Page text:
Monthly Archives: June 2013

What Happens in Vegas…

While I’ve not been, The Neon Museum in Las Vegas recently inched its way to the top of my “must see” museums.The last time I was in Vegas, I was in fifth grade. Needless to say, most of my memories of the trip involve a good time at the hotel pool.

Yesterday my thoughts on Las Vegas shifted when I stumbled across a photo essay on Fishing 4 Deals titled “Las Vegas Neon Boneyard: Photo Essay of Times Gone By.” The photos sparked interest – three types of interest, in fact.

First, I was curious about the museum as a potential visitor – How could I see the site, when, where, etc. The museum’s website nicely answered many of these FAQ. I also shifted into historian mode, and donned my “material culture” hat. Once I got past the practicalities of the museum and its mission, I was curious to consider the site as a case of collections storage, as well as curating stories from the artifacts. The vast majority of the signs appear to be stored in an outdoor facility, with a minority of signs being treated for preservation. After factoring in practicalities for both visitors and the signs, I began to, and here’s that museum education background kicking in, brainstorm possible public programs, activities, and possible local, national, and international outreach possibilities. 

I look forward to someday – soon hopefully – visiting the Neon Museum and seeing not only the sights but the signs! 

What do you think? Keen to visit? Been there already? I look forward to hearing your thoughts! 

ImageEvery sign has a story. I bet this sign has at least a dozen.

Photo courtesy Fishing 4 Deals. 

 

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Presenting…YOU!

I recently attended the Central Illinois Volunteerism Conference (CIVC) held in Springfield, Illinois. This was a great opportunity to learn about volunteer recruitment and organization, as well as network with many area professionals. As a volunteer at this conference, I also had the opportunity to assist “behind the scenes.” This entailed attending conference calls, creating some social media materials, and assisting the day of the event with attendee registration, set up, and speaker orientation.The event went smoothly, and I’m very excited I was able to attend and help!

Before and after this conference, I was inspired to pursue “conference etiquette.” I was curious about what the professional standards were on such things as networking etiquette and, quite simply, what to wear.  I quickly discovered a blog post by the Emerging Museum Professionals (EMPs) discussing this exact topic, and it confirmed many of my thoughts. For the most part, much of an attendance at such a professional gathering suggests common sense – i.e., wear comfortable shoes, be prepared to take notes, plan ahead. Conferences are a great chance to hear presentations and panels, attend diverse workshops, meet other professionals in the field…but it is also an opportunity to present yourself in the field.

Do you have any conference tips? If so, please share! (You’ll be pleased to know I had no planning or wardrobe issues while aiding the CIVC.)

For further details and tips, check out the original EMP post!

 

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Visitors Count – Continued

Summer marks a strong tourist season here in Springfield. As the state capitol we get many individuals and families from across the state, country, and even international visitors enjoying the season. It’s a great time to meet so many visitors interested in learning more about Illinois’ natural and cultural history. This month and next, I’m continuing my work with our Education Section with Visitors Count (see more in an earlier post here).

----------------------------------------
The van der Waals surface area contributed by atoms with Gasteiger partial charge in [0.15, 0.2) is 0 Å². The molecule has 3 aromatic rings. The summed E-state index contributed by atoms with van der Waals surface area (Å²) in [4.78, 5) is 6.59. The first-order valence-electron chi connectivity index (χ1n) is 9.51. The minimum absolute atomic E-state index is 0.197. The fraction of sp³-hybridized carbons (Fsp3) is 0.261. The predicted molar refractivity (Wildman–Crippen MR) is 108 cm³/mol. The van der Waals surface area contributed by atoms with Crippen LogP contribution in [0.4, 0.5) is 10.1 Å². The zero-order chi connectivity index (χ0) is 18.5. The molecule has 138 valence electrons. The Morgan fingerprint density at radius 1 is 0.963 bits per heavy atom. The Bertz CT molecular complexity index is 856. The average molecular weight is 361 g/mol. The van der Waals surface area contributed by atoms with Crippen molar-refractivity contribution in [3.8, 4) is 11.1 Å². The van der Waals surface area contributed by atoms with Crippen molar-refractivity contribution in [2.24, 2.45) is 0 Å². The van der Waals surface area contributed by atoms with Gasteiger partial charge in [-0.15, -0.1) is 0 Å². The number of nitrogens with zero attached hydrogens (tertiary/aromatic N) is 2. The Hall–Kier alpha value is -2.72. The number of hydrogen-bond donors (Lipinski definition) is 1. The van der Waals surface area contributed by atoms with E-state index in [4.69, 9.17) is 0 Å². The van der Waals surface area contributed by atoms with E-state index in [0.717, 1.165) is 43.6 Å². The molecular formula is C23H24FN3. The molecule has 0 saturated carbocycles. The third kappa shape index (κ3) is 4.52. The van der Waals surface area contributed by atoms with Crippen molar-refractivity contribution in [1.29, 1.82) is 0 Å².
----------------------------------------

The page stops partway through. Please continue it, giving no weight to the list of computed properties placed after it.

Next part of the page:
This is a great program which will allow us to grow from our visitors’ insight through surveys. Another way we learn from our visitors is through paper and electronic guestbooks in our lobby, through comments shared with staff and volunteers, and finally through keeping track of reviews on websites such as Yelp and Trip Advisor. At the end of their visit, we encourage visitors to share their experiences online so that other visitors will learn about the ISM.

When I travel, I consult websites such as Trip Advisor to help plan my trip. I recently made my very first review on a website, and their web staff mailed me a luggage tags as a special thanks! What other sites do you and your family explore? Do you share your experiences? Why or why not?

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A new kind of museum: a new kind of citizen

Happy Belated Birthday (Anniversary?) to the British Museum!

In this reblogged post, Director Neil MacGregor shares some thoughts on the history of this truly incredible institution. I was fortunate to visit the British Museum in 2010 while visiting a friend in London, and I still remember the unreal feeling of seeing the Rosetta Stone! Have you been to the British Museum?

British Museum blog

The British Museum, June 2013Neil MacGregor, Director, British Museum

On this day, 260 years ago, the British Museum – as we know it – came into being: on 7 June 1753, the first British Museum Act received royal assent, and the first public national museum in the world was established.

It’s worth pausing to reflect on what a revolutionary moment this was. Until that June day in 1753, collections of objects like ours were the preserve of royalty, or private gentlemen. The decision by the British Parliament to acquire and display the collection of some 80,000 objects collected by the physician Sir Hans Sloane was truly extraordinary. And it’s a point worth celebrating 260 years later.

Parliament was proclaiming the right of every citizen to information. Everybody was to be enabled to explore their place in the world, in a collection which embraced the whole world, free of charge. Knowledge was no longer to…

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